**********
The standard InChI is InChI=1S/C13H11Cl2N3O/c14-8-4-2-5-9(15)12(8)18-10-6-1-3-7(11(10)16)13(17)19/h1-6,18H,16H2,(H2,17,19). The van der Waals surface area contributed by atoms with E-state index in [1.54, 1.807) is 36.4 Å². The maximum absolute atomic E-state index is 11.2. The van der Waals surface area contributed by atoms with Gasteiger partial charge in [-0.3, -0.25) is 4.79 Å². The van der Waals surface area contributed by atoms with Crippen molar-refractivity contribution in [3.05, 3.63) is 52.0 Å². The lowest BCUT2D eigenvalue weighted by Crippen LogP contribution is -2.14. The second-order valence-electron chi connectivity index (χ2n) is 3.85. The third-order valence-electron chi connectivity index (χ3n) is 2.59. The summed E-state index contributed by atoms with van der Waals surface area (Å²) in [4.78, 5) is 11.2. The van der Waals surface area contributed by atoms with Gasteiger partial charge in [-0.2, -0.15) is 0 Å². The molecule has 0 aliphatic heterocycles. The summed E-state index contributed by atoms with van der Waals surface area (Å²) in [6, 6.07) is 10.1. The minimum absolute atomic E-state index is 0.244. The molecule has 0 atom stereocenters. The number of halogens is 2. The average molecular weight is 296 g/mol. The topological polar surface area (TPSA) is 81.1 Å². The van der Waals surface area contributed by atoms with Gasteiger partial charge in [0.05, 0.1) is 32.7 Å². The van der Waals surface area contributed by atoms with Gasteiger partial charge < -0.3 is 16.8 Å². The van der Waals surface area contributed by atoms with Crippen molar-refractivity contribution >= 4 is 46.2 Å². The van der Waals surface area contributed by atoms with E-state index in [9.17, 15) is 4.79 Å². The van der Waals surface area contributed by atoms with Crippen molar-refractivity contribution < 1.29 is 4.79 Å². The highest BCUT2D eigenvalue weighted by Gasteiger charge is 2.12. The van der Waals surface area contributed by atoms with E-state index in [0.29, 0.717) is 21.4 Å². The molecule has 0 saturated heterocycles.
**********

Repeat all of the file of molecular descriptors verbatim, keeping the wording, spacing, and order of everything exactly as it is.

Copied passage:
The standard InChI is InChI=1S/C13H11Cl2N3O/c14-8-4-2-5-9(15)12(8)18-10-6-1-3-7(11(10)16)13(17)19/h1-6,18H,16H2,(H2,17,19). The van der Waals surface area contributed by atoms with E-state index in [1.54, 1.807) is 36.4 Å². The maximum absolute atomic E-state index is 11.2. The van der Waals surface area contributed by atoms with Gasteiger partial charge in [-0.3, -0.25) is 4.79 Å². The van der Waals surface area contributed by atoms with Crippen molar-refractivity contribution in [3.05, 3.63) is 52.0 Å². The lowest BCUT2D eigenvalue weighted by Crippen LogP contribution is -2.14. The second-order valence-electron chi connectivity index (χ2n) is 3.85. The third-order valence-electron chi connectivity index (χ3n) is 2.59. The summed E-state index contributed by atoms with van der Waals surface area (Å²) in [4.78, 5) is 11.2. The van der Waals surface area contributed by atoms with Gasteiger partial charge in [-0.2, -0.15) is 0 Å². The molecule has 0 aliphatic heterocycles. The summed E-state index contributed by atoms with van der Waals surface area (Å²) in [6, 6.07) is 10.1. The minimum absolute atomic E-state index is 0.244. The molecule has 0 atom stereocenters. The number of halogens is 2. The average molecular weight is 296 g/mol. The topological polar surface area (TPSA) is 81.1 Å². The van der Waals surface area contributed by atoms with Gasteiger partial charge in [0.05, 0.1) is 32.7 Å². The van der Waals surface area contributed by atoms with Gasteiger partial charge < -0.3 is 16.8 Å². The van der Waals surface area contributed by atoms with Crippen molar-refractivity contribution >= 4 is 46.2 Å². The van der Waals surface area contributed by atoms with E-state index in [9.17, 15) is 4.79 Å². The van der Waals surface area contributed by atoms with Crippen molar-refractivity contribution < 1.29 is 4.79 Å². The highest BCUT2D eigenvalue weighted by Gasteiger charge is 2.12. The van der Waals surface area contributed by atoms with E-state index in [0.29, 0.717) is 21.4 Å². The molecule has 0 saturated heterocycles.